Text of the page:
ASK and receive
Families in crisis turn to childhood cancer support group
Jonathan Pilch had never had a sick day in his life.
So in January 2008, when he began to act grumpy and out-of-sorts, his mother – who had observed similar behavior in her two older sons – assumed the two-year-old was getting his molars.
When several days went by and Jonathan was still too listless to play, Pam Pilch suspected something more serious was wrong. But nothing could have prepared her for the response when she took Jonathan to the doctor.
"The pediatrician took one look at him," Pam recalls, "and said, 'He is very, very sick. I'm going to call the rescue squad.’”
The next day, she and her husband were told that Jonathan had acute lymphoblastic leukemia (ALL).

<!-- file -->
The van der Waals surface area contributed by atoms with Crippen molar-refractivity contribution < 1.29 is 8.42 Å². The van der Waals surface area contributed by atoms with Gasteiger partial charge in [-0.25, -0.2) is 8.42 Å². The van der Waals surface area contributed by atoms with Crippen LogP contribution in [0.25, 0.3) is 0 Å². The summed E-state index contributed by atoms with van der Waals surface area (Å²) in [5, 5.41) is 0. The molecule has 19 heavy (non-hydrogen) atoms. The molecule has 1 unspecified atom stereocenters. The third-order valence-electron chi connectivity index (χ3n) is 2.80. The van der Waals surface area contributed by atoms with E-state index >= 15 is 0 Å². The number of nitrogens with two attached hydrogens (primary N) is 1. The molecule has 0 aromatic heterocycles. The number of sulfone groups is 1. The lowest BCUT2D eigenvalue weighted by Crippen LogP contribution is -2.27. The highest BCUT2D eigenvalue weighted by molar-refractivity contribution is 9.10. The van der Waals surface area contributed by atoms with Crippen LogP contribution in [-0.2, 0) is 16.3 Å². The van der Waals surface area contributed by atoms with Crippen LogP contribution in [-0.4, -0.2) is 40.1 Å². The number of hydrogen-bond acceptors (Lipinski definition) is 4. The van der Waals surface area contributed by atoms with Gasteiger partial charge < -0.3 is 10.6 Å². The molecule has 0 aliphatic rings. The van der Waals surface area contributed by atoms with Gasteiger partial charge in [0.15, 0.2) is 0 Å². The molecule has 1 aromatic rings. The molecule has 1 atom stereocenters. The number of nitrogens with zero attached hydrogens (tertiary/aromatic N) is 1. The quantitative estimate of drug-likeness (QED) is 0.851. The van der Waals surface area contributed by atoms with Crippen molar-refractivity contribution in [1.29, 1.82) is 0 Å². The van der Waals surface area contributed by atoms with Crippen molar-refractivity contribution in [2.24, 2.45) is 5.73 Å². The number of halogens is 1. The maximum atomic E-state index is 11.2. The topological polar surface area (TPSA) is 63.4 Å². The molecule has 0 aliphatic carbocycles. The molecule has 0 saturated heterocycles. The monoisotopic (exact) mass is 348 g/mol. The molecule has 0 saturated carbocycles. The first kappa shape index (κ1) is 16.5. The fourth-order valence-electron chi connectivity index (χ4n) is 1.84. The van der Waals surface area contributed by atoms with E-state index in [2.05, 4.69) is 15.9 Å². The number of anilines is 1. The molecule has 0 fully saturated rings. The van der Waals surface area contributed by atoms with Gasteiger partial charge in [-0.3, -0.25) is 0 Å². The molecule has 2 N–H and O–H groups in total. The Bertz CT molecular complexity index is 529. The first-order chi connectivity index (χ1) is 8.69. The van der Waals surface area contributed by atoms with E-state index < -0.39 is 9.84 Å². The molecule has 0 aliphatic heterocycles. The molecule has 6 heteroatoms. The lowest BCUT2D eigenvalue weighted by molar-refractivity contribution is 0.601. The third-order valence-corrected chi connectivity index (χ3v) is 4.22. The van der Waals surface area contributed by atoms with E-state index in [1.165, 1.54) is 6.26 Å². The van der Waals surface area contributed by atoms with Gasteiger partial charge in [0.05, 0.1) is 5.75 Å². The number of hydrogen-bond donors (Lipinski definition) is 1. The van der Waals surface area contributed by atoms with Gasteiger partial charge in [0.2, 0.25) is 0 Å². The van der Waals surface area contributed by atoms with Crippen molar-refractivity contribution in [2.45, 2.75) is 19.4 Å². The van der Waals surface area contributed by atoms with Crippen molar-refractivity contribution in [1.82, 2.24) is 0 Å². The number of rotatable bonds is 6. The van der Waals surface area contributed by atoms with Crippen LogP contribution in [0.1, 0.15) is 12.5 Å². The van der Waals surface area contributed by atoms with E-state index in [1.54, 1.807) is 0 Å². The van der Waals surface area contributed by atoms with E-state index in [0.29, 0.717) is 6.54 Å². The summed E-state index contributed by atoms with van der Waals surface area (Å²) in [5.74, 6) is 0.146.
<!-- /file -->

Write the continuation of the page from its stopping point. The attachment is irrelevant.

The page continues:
"I can't tell you what a shock it is to learn your child has cancer," Pilch says today. "It was really scary. . . We had no idea what to do."
Fortunately, there were parents from ASK who did.
At Every Turn
A Richmond nonprofit that provides support for children with cancer and their families, ASK was founded in 1975 by a small group of parents of pediatric cancer patients at Medical College of Virginia.
From its modest beginnings arranging small parent gatherings and providing resources such as books, toys and games for children in treatment, ASK has grown today into an organization that steps in at diagnosis and guides families through the full range of non-clinical treatment.
"They've personally been there at every turn," says Pilch. "They just shepherd us through everything. The social worker helped us handle the insurance. They file for financial aid when you can't figure out the paperwork. They bring gift bags to the hospital. They remember the kids' birthdays; they remember the siblings. They throw a huge Christmas party.